While delivering the commencement speech at Syracuse University's College of Arts and Sciences on May 11, George Saunders congradulates the young graduates, letting them in on a secret that he regrets not following all too well in his lifetime. Wherever your life may lead you, make an effort to “err in the direction of kindness.” Saunders explains that this practice is going to be perpetually challenging throughout the course of one’s entire life, but the payoff is worth it. Diminishing the idea of our own “self” is the message of this speech. Looking inside, finding the beautiful and shining souls that exist within us all, and clearing away anything that may get in the way of it revealing itself to the rest of the world. Life is a constant exercise in self-improvement; education, self-awareness and knowing that you are worthy are three things that are incredibly important during this journey.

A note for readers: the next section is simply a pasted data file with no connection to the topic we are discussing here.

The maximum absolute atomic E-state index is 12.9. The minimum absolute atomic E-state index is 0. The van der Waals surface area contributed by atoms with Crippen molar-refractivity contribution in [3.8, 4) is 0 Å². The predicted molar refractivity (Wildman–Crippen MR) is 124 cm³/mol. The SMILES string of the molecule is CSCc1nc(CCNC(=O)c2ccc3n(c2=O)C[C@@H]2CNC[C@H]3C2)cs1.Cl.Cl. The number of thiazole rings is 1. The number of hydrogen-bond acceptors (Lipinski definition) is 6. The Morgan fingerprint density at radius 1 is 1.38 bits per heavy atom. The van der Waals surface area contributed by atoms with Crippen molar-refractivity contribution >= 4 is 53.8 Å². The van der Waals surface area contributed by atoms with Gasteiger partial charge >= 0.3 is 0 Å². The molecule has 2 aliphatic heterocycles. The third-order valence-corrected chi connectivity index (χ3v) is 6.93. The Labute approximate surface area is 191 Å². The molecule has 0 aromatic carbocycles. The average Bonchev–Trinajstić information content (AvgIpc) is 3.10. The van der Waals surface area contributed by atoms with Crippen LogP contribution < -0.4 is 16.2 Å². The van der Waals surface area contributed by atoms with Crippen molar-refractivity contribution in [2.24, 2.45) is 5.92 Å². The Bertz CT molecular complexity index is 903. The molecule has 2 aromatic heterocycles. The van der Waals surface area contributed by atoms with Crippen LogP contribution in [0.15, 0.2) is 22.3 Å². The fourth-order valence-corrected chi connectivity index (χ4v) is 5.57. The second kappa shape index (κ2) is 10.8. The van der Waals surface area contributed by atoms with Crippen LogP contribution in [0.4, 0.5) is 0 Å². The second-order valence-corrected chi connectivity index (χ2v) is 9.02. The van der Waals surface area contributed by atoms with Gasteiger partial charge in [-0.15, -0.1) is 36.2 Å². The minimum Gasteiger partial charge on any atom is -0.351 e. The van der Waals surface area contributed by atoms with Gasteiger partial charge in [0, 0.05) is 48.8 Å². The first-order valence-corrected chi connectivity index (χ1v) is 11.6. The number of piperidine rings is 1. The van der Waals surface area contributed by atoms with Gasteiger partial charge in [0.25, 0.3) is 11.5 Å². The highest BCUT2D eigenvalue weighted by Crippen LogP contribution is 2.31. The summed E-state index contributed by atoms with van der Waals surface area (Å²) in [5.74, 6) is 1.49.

The beginning of the speech starts off with Saunders picking apart the genre of the “traditional” form of commencement speech. This engages the reader by inferring that this speech will be anything but traditional. It is another, clever, way to break the ice, soon divulging in the core message of the speech-regret and kindness. He proceeds into the foundation of the speech, talking about a failure of kindness, an inability to see things from another perspective, to understand that we are all far from perfect, and that we are all going through this thing called “life” together. This approach is a sure fire way to get the reader thinking back through their “High Kindess periods and Low Kindness periods” and in doing so, creates an ethos for Saunders that gives him a courageous, spirited influence.
Diving deep into his own past, he shares few of his own memories. Having lived what seems to be quite the interesting life, he confesses his biggest regret was "failures of kindness. Those moments when another human being was there, in front of me,